Once you have that nailed down, come up with a couple different paths based on what kind of skills you need, what kind of promotions you want to get, and what kind of domain you want to work in. All of these factors go into shaping your career. 
 
An important note is that you need to remain flexible while traversing your roadmap. It should act as a system that can allow you to measure your progress and identify the right opportunities, but not as a rigid structure that must be followed to a T. Do not let the map hold you back. Think of it as a map of the US. There are many routes you can take to get from the east coast to the west coast, but as long as you have a sense of where you’re going you can make it to your destination.

5. Not learning outside of work

As we all know, the only thing that is constant is change. The IT industry is constantly evolving. In order to keep pace and advance your career you need to always be learning and developing new skills while you are not on the clock.  A good habit is to pick one new skill you’re going to train yourself on and come up with a schedule.  Some examples of skills to learn such as Python, machine learning, and Apache Spark are discussed in our article: top ways for Data Scientist to stay competitive in today’s market.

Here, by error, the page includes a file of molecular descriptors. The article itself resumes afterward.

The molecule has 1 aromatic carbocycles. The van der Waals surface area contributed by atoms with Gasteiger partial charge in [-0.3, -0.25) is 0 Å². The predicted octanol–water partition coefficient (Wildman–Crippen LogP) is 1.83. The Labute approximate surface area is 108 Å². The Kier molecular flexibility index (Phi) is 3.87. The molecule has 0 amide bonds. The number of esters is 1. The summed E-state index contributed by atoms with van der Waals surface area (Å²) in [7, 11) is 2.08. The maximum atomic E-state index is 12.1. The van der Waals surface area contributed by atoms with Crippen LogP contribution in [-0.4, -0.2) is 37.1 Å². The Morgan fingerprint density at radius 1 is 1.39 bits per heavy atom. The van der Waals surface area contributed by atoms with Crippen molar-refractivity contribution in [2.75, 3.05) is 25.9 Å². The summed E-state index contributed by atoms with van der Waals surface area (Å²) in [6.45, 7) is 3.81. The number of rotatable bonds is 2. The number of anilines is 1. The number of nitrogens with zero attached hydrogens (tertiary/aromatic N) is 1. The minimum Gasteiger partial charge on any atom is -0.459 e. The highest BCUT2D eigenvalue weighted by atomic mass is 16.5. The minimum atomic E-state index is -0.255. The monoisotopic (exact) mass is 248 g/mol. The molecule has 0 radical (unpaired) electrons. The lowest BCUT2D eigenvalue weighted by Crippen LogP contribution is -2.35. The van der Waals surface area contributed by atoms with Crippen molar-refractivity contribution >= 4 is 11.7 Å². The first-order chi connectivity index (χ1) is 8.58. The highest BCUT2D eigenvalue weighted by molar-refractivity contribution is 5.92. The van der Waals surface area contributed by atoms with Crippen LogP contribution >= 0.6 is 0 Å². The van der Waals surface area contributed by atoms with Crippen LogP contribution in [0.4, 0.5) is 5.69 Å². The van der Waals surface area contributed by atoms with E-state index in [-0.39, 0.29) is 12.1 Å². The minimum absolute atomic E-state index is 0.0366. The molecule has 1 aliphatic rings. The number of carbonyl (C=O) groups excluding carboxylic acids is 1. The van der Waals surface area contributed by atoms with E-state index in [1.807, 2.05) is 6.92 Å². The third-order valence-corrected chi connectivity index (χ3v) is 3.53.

Hiring managers look for employees that can demonstrate the ability to learn new skills on their own long after their formal training has ended.   

By not over relying on your employer to teach you new technologies, it can allow you to teach yourself things you’re personally interested in and keep your job fresh. This also will allow you to introduce new technologies that can help the business and your career.

Taking time each year to learn about new tools or platforms will keep you actively engaged in your own career while also setting yourself apart from others in your company. Some new technology that CIO’s look for their Data Scientist to have include:

Emerald’s advice

When it comes down to it, slight adjustments can have positive results on career trajectory and prospects. Avoid these mistakes by investing into yourself by reading books, getting a mentor, and being mindful of your work.